22. Captain Fantastic

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    +1, although my cert was a bit post 1991. ;)

    Unfortuately, the NREMT exam doesn't include any competencies for acting as an EMT on an ALS crew. Spiking bags, setting out the catheters/blood tubes, putting the patient on the monitor, etc., are all EMT duties regardless of what you learned/didn't learn in class.

    In fact, most medics will (should) pimp the crap out of you the first few shifts you work with them to gauge where you are/what you know and to show you how they like the back of the bus to run during their shifts. Some medics like Mac blades others like Miller, and being on-scene is not the time to learn how to set-up the laryngoscope for your medic!
     
  23. psychbender

    psychbender Cynical Member
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    None of that is taught in the Basic classes out in my neck of the woods, but the agency that I run with has made it a requirement that all new members be checked off on those skills before coming off probation (along with other skills like cot handling).
     
  24. emedpa

    emedpa GlobalDoc
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    Not as stringent on the west coast where any er doc, pa, or rn (who has taken the micn course) can give direction to medics in the field.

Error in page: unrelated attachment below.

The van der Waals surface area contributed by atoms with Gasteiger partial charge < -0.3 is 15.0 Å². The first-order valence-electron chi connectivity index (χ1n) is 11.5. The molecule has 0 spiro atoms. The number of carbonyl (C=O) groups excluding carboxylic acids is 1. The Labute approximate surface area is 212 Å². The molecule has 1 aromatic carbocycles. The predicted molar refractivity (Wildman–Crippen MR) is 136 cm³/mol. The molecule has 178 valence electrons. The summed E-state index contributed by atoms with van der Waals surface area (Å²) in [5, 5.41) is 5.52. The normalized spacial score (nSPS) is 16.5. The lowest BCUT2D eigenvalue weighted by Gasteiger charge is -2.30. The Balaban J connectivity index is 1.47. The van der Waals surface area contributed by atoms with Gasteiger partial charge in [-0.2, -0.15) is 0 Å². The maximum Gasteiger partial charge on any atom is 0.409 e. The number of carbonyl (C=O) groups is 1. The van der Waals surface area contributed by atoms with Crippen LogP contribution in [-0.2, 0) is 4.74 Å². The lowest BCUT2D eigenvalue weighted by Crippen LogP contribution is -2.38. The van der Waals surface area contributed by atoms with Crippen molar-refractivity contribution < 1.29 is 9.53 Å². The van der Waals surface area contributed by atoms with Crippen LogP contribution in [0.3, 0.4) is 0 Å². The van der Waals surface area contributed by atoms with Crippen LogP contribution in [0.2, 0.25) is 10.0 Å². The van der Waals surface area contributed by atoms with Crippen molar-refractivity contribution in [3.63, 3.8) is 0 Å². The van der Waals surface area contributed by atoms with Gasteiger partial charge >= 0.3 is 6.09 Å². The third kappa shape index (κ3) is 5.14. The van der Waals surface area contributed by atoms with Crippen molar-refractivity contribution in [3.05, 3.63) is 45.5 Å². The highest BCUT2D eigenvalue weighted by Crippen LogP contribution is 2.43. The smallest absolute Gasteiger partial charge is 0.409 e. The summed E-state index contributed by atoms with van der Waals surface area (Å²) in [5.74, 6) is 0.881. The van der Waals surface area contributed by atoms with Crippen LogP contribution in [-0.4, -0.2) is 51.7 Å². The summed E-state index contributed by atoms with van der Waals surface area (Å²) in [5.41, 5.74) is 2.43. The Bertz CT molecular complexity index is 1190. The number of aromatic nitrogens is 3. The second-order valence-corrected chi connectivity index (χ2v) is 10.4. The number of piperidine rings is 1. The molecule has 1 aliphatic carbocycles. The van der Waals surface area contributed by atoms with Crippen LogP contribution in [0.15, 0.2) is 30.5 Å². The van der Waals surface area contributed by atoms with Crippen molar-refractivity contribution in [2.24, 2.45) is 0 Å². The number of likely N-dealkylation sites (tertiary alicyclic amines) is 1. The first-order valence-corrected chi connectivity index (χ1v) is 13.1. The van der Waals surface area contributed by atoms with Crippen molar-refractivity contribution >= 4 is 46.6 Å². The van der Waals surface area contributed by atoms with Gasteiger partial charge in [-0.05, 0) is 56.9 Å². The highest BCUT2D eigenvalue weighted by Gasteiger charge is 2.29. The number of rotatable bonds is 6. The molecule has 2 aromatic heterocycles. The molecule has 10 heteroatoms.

25. NPEMTIV

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    It made me a worse one. I now find myself trying to approach situations as a student physician and not an EMT anymore. Much of what I want to look at are out of the scope of care for my licensure. I also don't like dealing with some medics now. If I were a medic it'd probably be a bit different since my scope would be higher and I'd be the guy making more of the calls. Anyhow, I only work maybe 10 shifts a year so its really no big deal.
     
  26. NPEMTIV

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    :thumbup: This is the same as in Tennessee. You can't "moonlight" as a medical director anymore.
     
  27. NPEMTIV

    NPEMTIV Accidentally Accepted
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    This is exactly what I was talking about above! Well it's what I meant to say above, only put much better. I still work a few shifts as mentioned above for some extra cash, but its a completely different experience now and I find I'm ready to move on. (I don't plan on renewing my license any longer)
     
  28. howelljolly

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    On my first run as an EMT-B, one of the medics who backed me up was one of my class instructors. So, after my first run I knew how to set up the monitor. As I set them up for the medics without being asked, they started showing me other things... how to spike and run the bag... how to set up the nebulizer... and I'd ask questions.

    Its like med school. Show that you know some things, and show interest in what you dont know. Medics and Residents will be more than happy to show you things.